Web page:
French President Emmanuel Macron has called for dialogue between the Ethiopian government and a rebel group, Tigray Peoples Liberation Front (TPLF), in order to get a lasting solution to the conflict in the Tigray region, the Elysee Palace said in a statement.
The statement was issued after President Macron on Saturday had a telephone conversation with Ethiopian Prime Minister Abiy Ahmed and Sudanese Prime Minister Abdalla Hamdok.
Macron called on all parties to reach a ceasefire agreement to arrest the conflict which has spread to two other regions during the last few weeks.
He also called for more and immediate assistance to resolve the humanitarian crisis in Tigray, further urging a lifting of restrictions to allow unfettered aid delivery.
President Macron stressed on the need for all warring parties to immediately engage in a political dialogue which would ensure Ethiopia's peace and unity.
Talks with TPLF
As the conflict in Tigray spreads to Amhara and Afar regions, the international community is mounting pressure on the Ethiopian government to start talks with TPLF.
On Friday, the US government also called on both sides to immediately engage in ceasefire talks without any preconditions.
Previously, Prime Minister Abiy’s government rejected talks with TPLF, arguing that it would not negotiate with an entity designated as terrorist.
But some political analysts who spoke to Nation.Africa said that Addis Ababa will sooner or later change its current position and will sit down for dialogue with the Tigrayan rebel group, which dominated Ethiopian politics for nearly three decades.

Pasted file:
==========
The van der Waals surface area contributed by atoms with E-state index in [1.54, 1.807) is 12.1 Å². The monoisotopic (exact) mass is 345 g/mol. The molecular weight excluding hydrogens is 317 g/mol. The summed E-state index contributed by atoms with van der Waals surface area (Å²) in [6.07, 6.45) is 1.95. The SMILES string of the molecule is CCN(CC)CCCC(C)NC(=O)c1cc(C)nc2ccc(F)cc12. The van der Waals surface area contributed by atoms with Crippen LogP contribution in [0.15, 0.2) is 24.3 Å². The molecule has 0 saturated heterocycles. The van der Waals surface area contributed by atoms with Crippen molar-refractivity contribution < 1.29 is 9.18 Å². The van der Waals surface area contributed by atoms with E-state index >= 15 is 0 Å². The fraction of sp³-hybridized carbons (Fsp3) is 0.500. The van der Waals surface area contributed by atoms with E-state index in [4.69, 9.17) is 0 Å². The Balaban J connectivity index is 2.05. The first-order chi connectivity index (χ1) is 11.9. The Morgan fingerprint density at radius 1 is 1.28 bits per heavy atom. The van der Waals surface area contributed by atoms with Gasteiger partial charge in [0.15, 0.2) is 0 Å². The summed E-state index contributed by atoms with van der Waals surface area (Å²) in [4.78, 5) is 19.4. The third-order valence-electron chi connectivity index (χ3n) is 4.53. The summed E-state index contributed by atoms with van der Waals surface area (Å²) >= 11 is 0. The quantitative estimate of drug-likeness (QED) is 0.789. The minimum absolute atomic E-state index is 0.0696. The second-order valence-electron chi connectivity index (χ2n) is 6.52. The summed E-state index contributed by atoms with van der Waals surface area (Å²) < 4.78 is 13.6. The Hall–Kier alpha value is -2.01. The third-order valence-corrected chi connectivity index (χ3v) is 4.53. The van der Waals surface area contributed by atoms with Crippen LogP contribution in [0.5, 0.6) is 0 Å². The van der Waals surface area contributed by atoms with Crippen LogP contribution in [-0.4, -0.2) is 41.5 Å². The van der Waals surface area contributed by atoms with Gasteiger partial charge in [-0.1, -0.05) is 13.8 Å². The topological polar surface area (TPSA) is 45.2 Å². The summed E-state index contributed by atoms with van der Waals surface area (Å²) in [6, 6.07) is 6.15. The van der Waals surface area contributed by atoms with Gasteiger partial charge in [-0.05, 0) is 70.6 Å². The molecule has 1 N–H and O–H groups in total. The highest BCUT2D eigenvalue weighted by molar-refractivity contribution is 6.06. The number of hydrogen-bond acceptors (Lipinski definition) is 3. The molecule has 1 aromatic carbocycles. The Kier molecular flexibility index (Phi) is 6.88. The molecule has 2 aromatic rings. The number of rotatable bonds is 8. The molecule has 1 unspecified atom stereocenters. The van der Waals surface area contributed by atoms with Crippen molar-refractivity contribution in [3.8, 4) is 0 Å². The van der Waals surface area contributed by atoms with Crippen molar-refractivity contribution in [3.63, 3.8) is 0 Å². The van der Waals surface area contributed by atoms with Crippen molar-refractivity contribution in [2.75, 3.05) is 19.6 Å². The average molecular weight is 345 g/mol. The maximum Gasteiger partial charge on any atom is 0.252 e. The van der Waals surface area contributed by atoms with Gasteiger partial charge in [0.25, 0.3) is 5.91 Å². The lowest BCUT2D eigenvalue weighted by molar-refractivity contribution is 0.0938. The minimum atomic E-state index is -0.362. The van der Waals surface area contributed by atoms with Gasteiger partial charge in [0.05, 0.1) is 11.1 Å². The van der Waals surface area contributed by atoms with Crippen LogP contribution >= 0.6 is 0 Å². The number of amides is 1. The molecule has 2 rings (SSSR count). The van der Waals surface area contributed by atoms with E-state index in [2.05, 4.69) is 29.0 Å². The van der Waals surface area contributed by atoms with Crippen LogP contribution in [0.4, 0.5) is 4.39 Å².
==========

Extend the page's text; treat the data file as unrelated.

Last week, Jeffrey Feldman, the US special envoy to the Horn of Africa, along with other US officials, held a meeting in Addis Ababa with Multi Stakeholders Initiative for National Dialogue (Mind), an Ethiopian forum recognised by the government, which was established in 2020 with the aim of creating national consensus in the Horn of Africa nation.
Last Thursday, TPLF issued a renewed set of preconditions for talks with government on a negotiated ceasefire.
The fresh conditions include release of suspended annual budget to the region and release of political prisoners jailed on ethnic lines.
"We are calling for the commitment of a transitional arrangement and an all-inclusive political process that includes the major political actors in the country with a view to addressing the current political and constitutional problems afflicting the country," the statement by TPLF said.
There has been no official reaction from Addis Ababa on the new conditions by TPLF.
The Ethiopian National Defence Forces (ENDF) withdrew from the Tigray capital Mekelle and the region at large at the end of June after about seven months of seizure.
However, the TPLF fighters have continued with the offensives outside Tigray in the neighbouring Amhara and Afar regions.
The rebels have since attacked and seized several cities and towns in Amhara and Afar as they advance deeper into the two provinces.
Last week, the rebels said that Addis Ababa is within reach as they threatened to advance toward the Ethiopian capital.
The conflict in Tigray has claimed the lives of tens of thousands of people and left millions dependent on humanitarian food aid.
Since late June, the Tigray region, with a population of about six million people, has had no electricity, telephone and internet services, air transport and banking services.
International relief organisations are calling for resumption of these key services to ease the already dire humanitarian situation in Tigray.